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Education: A Misunderstood “Villain”?

Maria Miuțescu, X F


Do you love going to school? If your answer to that question was “no” before you could even finish reading it entirely, you are most certainly not alone. Most pupils today would choose almost any activity over going to school if presented with the choice. But why is that? Why do we associate the place where we spend over a quarter of our day with a negative space? Why is our perception of education so vilified? With answers spanning from “I find learning in a classroom boring” to “I don’t want to be a nerd,” it is clear that enjoying the act of acquiring knowledge is far from attainable for most. Or is it?


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In an environment where paying attention to the teacher or developing an interest in a topic discussed in class will automatically get you labeled as a “nerd,” choosing to dislike school feels like the easiest way out. Still, there is another way! Approaching this situation from an optimistic point of view is the best thing one could do. For example, try redefining what different words mean to you! Being nerdy doesn’t necessarily have to mean being boringly studious and pretentious. It can mean being an ambitious, hard-working, and goal-oriented person who tries to enjoy as much of their day as they can. Small perspective shifts like this will make you feel more connected to yourself, but they will also make other people treat you more kindly. The law of attraction argues that “positive thoughts and actions reap positive rewards (and vice-versa for negative ones),” thus proving that letting yourself enjoy activities that don’t always abide by the norm of hating school will lead to happiness and peace of mind. The things you tell yourself will be reflected by what others say about you, so don’t be afraid to be your authentic self unapologetically!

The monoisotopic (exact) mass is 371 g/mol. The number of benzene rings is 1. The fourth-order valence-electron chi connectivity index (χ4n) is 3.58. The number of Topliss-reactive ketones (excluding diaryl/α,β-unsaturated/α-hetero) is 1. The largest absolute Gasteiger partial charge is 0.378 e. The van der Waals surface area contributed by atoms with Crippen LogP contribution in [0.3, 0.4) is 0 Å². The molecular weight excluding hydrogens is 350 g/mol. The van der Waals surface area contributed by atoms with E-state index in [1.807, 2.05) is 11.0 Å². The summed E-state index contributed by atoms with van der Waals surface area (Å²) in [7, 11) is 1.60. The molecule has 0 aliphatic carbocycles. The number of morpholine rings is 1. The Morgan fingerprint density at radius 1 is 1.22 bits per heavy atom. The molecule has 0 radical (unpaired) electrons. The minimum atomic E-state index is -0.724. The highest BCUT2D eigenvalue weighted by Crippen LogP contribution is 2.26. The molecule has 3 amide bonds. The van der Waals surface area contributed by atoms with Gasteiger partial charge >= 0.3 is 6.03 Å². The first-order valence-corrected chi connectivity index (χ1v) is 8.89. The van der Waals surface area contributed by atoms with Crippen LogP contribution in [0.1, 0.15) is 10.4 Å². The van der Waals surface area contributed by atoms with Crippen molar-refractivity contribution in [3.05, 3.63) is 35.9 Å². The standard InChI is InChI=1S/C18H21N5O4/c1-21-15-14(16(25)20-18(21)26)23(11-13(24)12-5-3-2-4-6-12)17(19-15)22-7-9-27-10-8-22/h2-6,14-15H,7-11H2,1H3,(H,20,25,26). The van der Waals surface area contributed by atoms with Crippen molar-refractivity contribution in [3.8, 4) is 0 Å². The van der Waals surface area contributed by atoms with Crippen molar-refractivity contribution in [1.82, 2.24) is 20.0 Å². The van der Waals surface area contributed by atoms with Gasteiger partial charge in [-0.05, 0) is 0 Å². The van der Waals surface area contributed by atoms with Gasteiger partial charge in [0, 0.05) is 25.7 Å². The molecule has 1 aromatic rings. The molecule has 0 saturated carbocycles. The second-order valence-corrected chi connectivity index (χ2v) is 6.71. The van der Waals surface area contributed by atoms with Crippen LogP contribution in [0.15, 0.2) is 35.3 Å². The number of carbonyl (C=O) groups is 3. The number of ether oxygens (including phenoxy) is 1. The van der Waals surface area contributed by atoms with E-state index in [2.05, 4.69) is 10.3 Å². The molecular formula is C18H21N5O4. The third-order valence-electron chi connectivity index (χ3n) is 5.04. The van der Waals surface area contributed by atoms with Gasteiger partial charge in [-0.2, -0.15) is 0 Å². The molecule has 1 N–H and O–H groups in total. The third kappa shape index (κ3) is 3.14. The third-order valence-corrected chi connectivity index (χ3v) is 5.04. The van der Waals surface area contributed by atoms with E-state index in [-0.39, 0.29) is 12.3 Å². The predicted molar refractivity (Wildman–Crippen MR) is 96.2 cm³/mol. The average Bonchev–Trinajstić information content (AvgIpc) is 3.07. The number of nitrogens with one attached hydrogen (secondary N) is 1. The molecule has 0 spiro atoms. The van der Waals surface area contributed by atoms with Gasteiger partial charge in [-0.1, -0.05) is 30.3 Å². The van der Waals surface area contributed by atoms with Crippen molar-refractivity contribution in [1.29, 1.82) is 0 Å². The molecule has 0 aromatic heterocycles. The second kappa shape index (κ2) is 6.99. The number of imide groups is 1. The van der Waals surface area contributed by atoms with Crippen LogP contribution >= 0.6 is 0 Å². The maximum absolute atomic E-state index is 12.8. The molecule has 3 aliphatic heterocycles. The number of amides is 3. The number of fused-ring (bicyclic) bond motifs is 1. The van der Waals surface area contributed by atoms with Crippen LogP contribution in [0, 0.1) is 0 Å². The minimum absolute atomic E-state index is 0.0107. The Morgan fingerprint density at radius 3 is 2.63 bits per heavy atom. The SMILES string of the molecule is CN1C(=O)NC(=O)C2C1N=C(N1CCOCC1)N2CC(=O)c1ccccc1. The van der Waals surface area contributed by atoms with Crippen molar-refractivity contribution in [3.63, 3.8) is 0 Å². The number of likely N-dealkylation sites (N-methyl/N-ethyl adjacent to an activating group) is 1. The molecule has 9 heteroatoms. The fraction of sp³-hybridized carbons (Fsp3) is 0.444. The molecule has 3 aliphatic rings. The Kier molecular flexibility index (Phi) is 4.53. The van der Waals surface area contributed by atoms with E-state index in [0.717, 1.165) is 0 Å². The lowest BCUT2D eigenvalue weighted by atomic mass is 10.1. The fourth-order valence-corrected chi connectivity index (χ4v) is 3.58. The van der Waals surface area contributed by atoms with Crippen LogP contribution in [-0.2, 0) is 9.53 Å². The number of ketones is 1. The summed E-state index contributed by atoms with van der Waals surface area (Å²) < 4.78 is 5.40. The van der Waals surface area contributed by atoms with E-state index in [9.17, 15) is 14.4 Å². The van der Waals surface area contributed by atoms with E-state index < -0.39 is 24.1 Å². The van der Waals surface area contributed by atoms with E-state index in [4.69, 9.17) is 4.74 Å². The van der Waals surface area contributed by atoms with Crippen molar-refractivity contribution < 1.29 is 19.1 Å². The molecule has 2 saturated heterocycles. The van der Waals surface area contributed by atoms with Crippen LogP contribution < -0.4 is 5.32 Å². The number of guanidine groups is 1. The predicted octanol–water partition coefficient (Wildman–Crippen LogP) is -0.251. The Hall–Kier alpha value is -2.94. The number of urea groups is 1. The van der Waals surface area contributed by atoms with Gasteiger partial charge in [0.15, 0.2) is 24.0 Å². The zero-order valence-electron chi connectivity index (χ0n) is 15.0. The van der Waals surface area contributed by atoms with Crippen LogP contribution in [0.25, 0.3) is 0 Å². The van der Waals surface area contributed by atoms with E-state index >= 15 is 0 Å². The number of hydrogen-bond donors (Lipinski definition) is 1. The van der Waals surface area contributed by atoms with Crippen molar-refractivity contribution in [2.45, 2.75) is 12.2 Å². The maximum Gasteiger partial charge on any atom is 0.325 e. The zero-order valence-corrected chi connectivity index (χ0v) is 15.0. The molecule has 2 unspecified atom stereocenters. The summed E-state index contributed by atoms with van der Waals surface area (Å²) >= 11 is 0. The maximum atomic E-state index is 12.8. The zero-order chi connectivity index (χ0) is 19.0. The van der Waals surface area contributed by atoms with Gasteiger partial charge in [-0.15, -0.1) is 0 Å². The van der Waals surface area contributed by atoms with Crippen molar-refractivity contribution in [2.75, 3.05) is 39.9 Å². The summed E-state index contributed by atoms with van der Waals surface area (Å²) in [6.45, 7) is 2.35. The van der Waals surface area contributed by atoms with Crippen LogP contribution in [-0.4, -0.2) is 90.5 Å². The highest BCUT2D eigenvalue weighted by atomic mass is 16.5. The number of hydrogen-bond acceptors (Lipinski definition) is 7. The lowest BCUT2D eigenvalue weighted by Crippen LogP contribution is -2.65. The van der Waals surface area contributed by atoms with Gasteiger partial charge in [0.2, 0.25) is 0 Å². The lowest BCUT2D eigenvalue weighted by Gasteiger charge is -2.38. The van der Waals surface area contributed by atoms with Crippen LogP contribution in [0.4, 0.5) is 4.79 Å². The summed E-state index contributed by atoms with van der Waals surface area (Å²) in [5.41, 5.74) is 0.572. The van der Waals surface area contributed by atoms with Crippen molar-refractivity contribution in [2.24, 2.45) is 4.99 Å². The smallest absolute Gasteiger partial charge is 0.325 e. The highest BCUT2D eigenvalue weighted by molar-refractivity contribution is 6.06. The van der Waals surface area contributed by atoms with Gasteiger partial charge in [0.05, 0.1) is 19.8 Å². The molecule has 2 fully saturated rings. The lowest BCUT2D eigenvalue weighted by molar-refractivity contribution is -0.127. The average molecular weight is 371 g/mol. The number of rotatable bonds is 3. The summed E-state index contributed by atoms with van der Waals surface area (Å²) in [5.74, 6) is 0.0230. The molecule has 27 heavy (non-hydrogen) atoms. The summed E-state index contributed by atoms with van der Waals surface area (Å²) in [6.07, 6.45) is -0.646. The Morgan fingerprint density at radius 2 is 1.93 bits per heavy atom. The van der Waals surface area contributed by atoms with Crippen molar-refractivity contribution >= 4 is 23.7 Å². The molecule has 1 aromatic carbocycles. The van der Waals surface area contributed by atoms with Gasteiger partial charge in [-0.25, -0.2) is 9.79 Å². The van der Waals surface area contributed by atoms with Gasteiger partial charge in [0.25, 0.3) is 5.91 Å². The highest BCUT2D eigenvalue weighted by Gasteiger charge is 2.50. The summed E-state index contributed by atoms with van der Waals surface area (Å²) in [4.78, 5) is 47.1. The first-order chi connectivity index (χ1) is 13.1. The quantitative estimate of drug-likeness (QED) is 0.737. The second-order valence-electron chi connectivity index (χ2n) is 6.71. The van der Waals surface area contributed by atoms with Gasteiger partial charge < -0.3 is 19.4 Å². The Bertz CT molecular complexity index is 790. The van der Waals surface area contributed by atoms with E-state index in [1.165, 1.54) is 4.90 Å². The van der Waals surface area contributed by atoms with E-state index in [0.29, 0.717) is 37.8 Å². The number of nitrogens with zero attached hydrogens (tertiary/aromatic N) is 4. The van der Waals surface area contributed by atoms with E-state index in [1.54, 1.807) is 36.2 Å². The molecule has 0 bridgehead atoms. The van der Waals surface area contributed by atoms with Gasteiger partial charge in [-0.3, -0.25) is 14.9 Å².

Nevertheless, the problem of most pupils not liking school still remains multifaceted and deeply rooted in societal and educational norms. There are plenty of people who honestly believe that their relationship with learning is unsalvageable or who genuinely don’t enjoy going to (and being at) school. The antagonized vision students have about their education is not a reason to point fingers at anyone or bicker. Rather, this perspective is a sad wake-up call that something needs to be done. The average Romanian pupil spends about six hours a day at school, five days a week, for thirty-six weeks, amounting to approximately 1.080 hours per annum. The thought that so many people spend such a large period of their time doing something they do not find compelling and fulfilling is all but sad and pitiable.


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All of that is not to say one should unconditionally love everything about school only because it takes up a big fraction of one’s day-to-day life. The best way to go about this is to strive to make your surroundings as pleasant and enjoyable as possible. There is always something to look forward to. There has to be. And if there isn’t, you have to create something you can look forward to. Participating in a school club that enhances your skills and shows off your talent is an effective method of doing so. Accordingly, you will be subconsciously correlating school with a positive activity. Moreover, clubs teach you myriad skills that classes also do, only through different, more practical techniques, thereby nurturing a newborn love for knowledge. Every human possesses, in one way or another, curiosity and a deep thirst for knowledge.


Overall, school has come to play the role of a villain in so many students’ minds and has become so daunting that it often overshadows the true potential for learning and personal growth that education can provide. I staunchly contend that it is within our power as pupils to change that, whether that may be via a shift in perspective or concrete actions.

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